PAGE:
Eric Clarkson, Chamblee Mayor

Chamblee will grow substantially in size and population at midnight Dec. 31. Residents of an area north of the city voted on Dec. 2 to approve their annexation. About 58 percent of the residents who cast ballots in the annexation election voted yes. The area to be annexed includes Huntley Hills and nearby neighborhoods.

We asked Chamblee Mayor R. Eric Clarkson five questions about the annexation and what it means for the city.

Q. What do you do next?

A. The city has been preparing for the potential annexation for about six months, ever since the General Assembly approved it and the governor signed it. We’re on a very short time frame here. At midnight Dec. 31, the area becomes part of the city.

For police, the City Council already has authorized the resources they need, so they can have the personnel and they can have the equipment they need on Jan. 1. For other departments, we’ve been working with the county so there will be a seamless transition. So on Day 1, we’ll be ready to make the transfer. We’ve discussed with county [officials] having the county provide some services for a period of time. Sanitation comes to mind. They may [continue to provide garbage pickup and be paid for the service by the city]. Our City Council has agreed to it, but the county Board of Commissioners has to agree to it.

Q. Do you have a time period established to takeover garbage collection?

A. We’ve talked about one to two years.

Q. Is the departure of City Manager James Gleason going to create problems?

A. He told us back in June that his wife has taken a position in Florida. We will have a 2011 budget complete prior to his resigning, retiring, whatever. The City Council will be naming an interim city manager in two weeks.

Q. How will this annexation change this city?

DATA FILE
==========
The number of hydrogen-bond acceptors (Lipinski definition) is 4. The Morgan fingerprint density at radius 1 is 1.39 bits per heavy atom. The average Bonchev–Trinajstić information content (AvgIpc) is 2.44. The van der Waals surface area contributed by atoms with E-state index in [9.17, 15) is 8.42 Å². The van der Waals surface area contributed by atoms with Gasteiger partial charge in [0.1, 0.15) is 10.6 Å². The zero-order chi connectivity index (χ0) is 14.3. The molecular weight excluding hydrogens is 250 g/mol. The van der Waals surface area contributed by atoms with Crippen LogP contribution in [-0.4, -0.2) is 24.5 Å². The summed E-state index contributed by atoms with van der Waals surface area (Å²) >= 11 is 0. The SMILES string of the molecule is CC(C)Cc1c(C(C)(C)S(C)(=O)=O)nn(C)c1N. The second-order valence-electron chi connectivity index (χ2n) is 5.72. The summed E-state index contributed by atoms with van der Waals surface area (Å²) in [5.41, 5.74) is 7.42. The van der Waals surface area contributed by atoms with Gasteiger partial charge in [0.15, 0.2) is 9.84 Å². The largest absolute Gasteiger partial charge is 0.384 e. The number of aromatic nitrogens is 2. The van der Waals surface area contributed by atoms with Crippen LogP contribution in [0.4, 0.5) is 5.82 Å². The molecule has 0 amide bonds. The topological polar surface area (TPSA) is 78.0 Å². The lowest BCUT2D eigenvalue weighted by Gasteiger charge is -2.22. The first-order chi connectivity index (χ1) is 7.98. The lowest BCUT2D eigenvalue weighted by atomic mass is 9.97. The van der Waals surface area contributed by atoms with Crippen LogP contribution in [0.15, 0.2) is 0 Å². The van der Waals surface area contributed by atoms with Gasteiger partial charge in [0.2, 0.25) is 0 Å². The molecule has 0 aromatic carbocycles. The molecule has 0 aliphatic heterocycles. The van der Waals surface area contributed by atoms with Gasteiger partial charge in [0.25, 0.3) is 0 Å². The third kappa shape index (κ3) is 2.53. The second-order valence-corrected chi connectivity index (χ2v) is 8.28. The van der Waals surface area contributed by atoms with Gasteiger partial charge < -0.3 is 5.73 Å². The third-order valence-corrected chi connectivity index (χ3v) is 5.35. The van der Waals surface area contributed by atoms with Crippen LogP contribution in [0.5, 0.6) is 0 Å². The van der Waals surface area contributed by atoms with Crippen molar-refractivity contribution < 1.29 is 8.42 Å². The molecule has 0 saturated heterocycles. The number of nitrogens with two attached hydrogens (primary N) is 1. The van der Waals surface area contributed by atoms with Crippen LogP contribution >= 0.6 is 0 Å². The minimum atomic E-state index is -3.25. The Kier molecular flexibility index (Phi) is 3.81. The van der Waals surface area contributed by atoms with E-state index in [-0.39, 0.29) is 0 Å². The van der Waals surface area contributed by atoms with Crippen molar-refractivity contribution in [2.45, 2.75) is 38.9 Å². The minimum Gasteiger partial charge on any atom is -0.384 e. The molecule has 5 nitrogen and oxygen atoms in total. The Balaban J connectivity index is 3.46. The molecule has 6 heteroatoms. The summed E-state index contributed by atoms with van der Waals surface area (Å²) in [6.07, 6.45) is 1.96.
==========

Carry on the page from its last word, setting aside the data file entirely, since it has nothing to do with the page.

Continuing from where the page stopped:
A. First and most obvious, it grows a significant amount. We’re talking 40 to 50 percent in land mass and population. We’re adding 5,000 residents, but Dunwoody created an entire government overnight.

I don’t think it makes [the city] any different. I think what our council has been trying to tell people is that folks living outside the city are part of the same community. People wanted to be annexed because they felt like they were part of the city of Chamblee for some time now. For their sense of community, actually living in the city will be an improvement. One of the main reasons you hear that people wanted to be annexed is they wanted to be closer to their mayor and council members.

Q. Who will be their council members?

A. We’ll have to redistrict our council districts at some point next year. That’s one thing our city attorney said we would have to decide, whether to redistrict right away or wait until the U.S. Census numbers come out next spring. I would imagine the council will take this question up in January. That’s one of the things in our six months of ‘what ifs’, was ‘Do we add another council district?’

We have a low number of citizens per council member, so we probably already have enough council members. That’s the beautiful thing about local government: You get to decide how you want to run that government.